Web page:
You only need look at Jane Fitz's annual summer festival residencies to get some idea of the reputation she's amassed over two decades of playing everywhere from New York to Berlin, Goa to Tokyo. A key fixture at infamous Welsh jaunt Freerotation, Bulgaria's freewheeling Meadows in the Mountains and UK newbie Field Maneuvers, her blend of early UK acid house, spacey grooves and psychedelic tech has seen her play in every form of surrounding, indoor and out, all on the basis of an unfailing feel for the floor. You can sample it at Night Moves, the nomadic London party that she runs with fellow resident Jade Seatle, or their summer Day Moves party. If you're too far away to check any of those just yet though, don't sweat it. She's just committed her debut release to vinyl, as one half of production duo Invisible Menders, which is available now on Porn Wax with a string of further releases to follow.
The pendulous relationship between New York and London night life is in constant flux, but anyone who has spent time in NYC recently can tell you exactly whose court the ball is currently in. Emerging from the city's underground scene of voguers and club kids, Michael Magnan is the lynchpin of its fiercest parties, working closely with tireless promoter of the moment, Ladyfag. Serving up classic runway tracks, the latest ballroom SoundCloud cuts, UK and US bass and house, and indeed anything else that will move the floor, he's resident at the weekly 11:11, which counts nightlife legend Amanda Lepore amongst its hosts and Honey Dijon as another resident, as well as warehouse extravaganza Shade and the recently launched Holy Mountain, which promises to bring together the city's various tribes on the dancefloor. Listen out for Magnan's budding productions too as one half of Fatherhood, alongside Berlin-based Physical Therapy.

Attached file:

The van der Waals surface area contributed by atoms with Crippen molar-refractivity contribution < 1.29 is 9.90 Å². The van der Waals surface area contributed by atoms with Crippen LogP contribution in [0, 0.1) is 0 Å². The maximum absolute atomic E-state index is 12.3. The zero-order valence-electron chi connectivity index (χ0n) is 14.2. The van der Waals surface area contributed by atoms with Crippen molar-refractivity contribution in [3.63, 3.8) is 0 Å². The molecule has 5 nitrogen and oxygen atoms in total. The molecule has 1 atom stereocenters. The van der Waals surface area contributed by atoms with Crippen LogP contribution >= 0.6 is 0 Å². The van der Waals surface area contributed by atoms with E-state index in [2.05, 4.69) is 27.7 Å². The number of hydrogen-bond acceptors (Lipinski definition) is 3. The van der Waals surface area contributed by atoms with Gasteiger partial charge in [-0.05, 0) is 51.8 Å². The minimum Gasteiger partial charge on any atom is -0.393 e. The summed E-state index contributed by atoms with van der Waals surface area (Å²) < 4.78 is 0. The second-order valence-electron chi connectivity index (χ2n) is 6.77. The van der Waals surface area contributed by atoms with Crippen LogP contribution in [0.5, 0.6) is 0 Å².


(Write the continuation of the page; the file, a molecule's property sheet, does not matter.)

He's played in Berlin, Helsinki, Tokyo and Melbourne over the last few months, but Jerome Hill's heart is firmly hitched to the sound of UK breakbeats. Blasting out around the world with his weekly Roots of Rave show on Kool FM/Koollondon.con (every Wednesday 11am-1pm GMT), Hill's been cutting and scratching since the '90s, compiling his collection from behind the counter of record shops such as Dragon Disc and Trackheads, and honing his turntable skills from his days on '90s soundsystem, JIBA, to his current bi-monthly party Don't — as well as touring as scratch DJ with hardcore hip-hop crew The Criminal Minds. With a love of everything from hip-hop to acid techno, via Northern bleep, hardcore, jungle and even dancehall and '50s/'60s rock 'n' roll, if it has bass or breaks, it's likely he's involved in some way. It also explain why he needs three labels to help feed his record bag; Don't, Fat Hop and Super Rhythm Trax, the latter of which has just released his own 'Paper Bag Acid' EP.